1.  The Restoration Principle:  This can be good and not so good.  We cannot and should not replicate the early church. In fact we cannot.  We simply do not have enough details from that very different culture of long ago.  And it must be a good thing that we don't.   But we surely can learn from them and re-evaluate ourselves with respect to what they were doing.  My opinion is that Christianity is a dynamic thing and not something that is static.

What I Understand the Least:

The Holy Spirit.  Our brotherhood has often played down the role of the Holy Spirit, in part I think, due to our rationalism and antagonism to the charismatic approach.  I know one of our scholars has written that we have often been effectively Binitarians by esteeming God and Jesus but not the Holy Spirit.  I have to say that I want to find a way to accommodate the Holy Spirit.  I cannot accept the classical formulation of the Trinity.  Sorry, it just doesn't make any sense to me.  Growing up, in our parlance it was called the Godhead.  So maybe I'm prejudiced here by my heritage. It prepped me to be skeptical of the Trinity.

What I Think We Should Consider:

1.  The soft postmodernism of several postevangelical thought leaders like Brian McLaren, Peter Rollins, Myron Penner, Leonard Sweet, and the like.

2.  Process theology is the next thing I'd like to explore further.  I think there is something of significance there.  The theory of emergence may be a way of integrating the spiritual and the physical.  This may be where science and religion are compatible and helpful to each other.

3.  The Mimetic Theory of Rene Girard is something I'm learning about now.  I think he has made a valuable and important contribution.

Wednesday, February 18, 2015

Quotes from Goethe: Autobiography: Truth and Fiction Relating to My Life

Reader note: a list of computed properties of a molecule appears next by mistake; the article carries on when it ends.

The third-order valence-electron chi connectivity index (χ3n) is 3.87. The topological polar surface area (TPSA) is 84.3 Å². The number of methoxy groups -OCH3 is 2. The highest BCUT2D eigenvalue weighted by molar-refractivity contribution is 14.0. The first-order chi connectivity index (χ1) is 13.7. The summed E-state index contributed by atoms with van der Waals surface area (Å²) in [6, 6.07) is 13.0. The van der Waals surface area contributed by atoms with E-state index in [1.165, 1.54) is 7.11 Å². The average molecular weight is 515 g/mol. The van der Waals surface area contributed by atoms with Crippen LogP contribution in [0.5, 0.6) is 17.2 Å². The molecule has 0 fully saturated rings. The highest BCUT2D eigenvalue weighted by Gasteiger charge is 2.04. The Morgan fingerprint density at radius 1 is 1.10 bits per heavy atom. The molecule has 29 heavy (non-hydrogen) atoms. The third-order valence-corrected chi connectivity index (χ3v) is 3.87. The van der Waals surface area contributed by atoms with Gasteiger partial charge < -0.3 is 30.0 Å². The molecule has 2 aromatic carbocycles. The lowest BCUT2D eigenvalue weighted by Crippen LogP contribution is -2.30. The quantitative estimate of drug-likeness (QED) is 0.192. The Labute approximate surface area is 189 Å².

From time to time I pick up a writing of Goethe and have fun with it.  Here's something from him about the stages of a person's life that I came across as a young man and it has always stayed with me.  It is interesting when he makes a statement from his temporal location in the 18th or 19th century which his life spanned that relates to something contemporary.  Here's what he had to say about "Boomers and Millenials".  Now, I'm half way through my kindle copy of:

Autobiography: Truth and Fiction Relating to My Life by Johann Wolfgang Von Goethe

Below are a few of some quotes that strike me as interesting.  Every year of my life from the fifties when I was a child till the present at age 64, I heard complaints about being too easy on our kids in school.

The case often happens, that, when the elements of an exclusive art are taught us, this is done in a painful and revolting manner. The conviction that this is both wearisome and injurious has given rise, in later times, to the educational maxim, that the young must be taught every thing in an easy, cheerful, and agreeable way: from which, however, other evils and disadvantages have proceeded.

So even in his times, there was a cleavage of views on education.

Every bird has its decoy, and every man is led and misled in a way peculiar to himself.
All that had hitherto taken place was tolerably modern: the highest and high personages moved about only in coaches, but now we were going to see them in the primitive manner on horseback. (He's reminiscing about a coronation from the 1760's.) 
But a momentary incitement often brings us, and others through us, more joy than the most deliberate purpose can afford.

Saturday, February 07, 2015

My Evolution on Evolution and the Future

Been reading Jack Whelan's After the Future blog and my words here result from thoughts welling up from reading his Sacramental Semiotics post.

He says in response to my comment,

I have been a Teilhardian since I first struggled with the Phenomenon of Man in the summer of 1969. The title of the blog, 'After the Future' is my way of paying homage to two great Jesuits, Teilhard de Chardin and Rahner, Teilhard for his Omega Point and Rahner for his idea of God as Absolute Future. Those ideas are in the background of everything that I write here..

Most Christians, most humans for that matter, operate with what McLuhan called a rear-view mirror imagination of the future, and Christians, particularly Catholics, seem to think that the past is in some way privileged in a way that the Future is not. Teilhard and Rahner point us, instead, toward the Future, which has always been the deepest orientation of Jews and Christians since the time of Abraham.